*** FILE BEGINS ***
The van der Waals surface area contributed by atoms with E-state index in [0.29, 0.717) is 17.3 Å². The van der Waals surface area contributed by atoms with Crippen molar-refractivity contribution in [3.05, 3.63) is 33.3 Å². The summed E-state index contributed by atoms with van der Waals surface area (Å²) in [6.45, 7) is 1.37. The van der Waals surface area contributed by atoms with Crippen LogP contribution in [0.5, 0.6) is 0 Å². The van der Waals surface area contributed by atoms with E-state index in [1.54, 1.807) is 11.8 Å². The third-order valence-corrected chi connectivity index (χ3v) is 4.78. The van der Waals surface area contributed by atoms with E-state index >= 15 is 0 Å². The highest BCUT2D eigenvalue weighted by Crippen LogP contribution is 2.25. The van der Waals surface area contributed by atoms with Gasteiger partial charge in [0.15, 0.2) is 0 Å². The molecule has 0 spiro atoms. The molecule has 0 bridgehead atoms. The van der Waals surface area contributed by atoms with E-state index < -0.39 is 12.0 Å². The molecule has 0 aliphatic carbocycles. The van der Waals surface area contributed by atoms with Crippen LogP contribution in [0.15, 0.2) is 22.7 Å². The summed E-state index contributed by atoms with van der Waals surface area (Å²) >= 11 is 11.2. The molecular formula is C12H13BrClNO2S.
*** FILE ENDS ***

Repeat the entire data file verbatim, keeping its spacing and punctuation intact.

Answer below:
The van der Waals surface area contributed by atoms with E-state index in [0.29, 0.717) is 17.3 Å². The van der Waals surface area contributed by atoms with Crippen molar-refractivity contribution in [3.05, 3.63) is 33.3 Å². The summed E-state index contributed by atoms with van der Waals surface area (Å²) in [6.45, 7) is 1.37. The van der Waals surface area contributed by atoms with Crippen LogP contribution in [0.5, 0.6) is 0 Å². The van der Waals surface area contributed by atoms with E-state index in [1.54, 1.807) is 11.8 Å². The third-order valence-corrected chi connectivity index (χ3v) is 4.78. The van der Waals surface area contributed by atoms with E-state index >= 15 is 0 Å². The highest BCUT2D eigenvalue weighted by Crippen LogP contribution is 2.25. The van der Waals surface area contributed by atoms with Gasteiger partial charge in [0.15, 0.2) is 0 Å². The molecule has 0 spiro atoms. The molecule has 0 bridgehead atoms. The van der Waals surface area contributed by atoms with E-state index < -0.39 is 12.0 Å². The molecule has 0 aliphatic carbocycles. The van der Waals surface area contributed by atoms with Crippen LogP contribution in [0.15, 0.2) is 22.7 Å². The summed E-state index contributed by atoms with van der Waals surface area (Å²) >= 11 is 11.2. The molecular formula is C12H13BrClNO2S.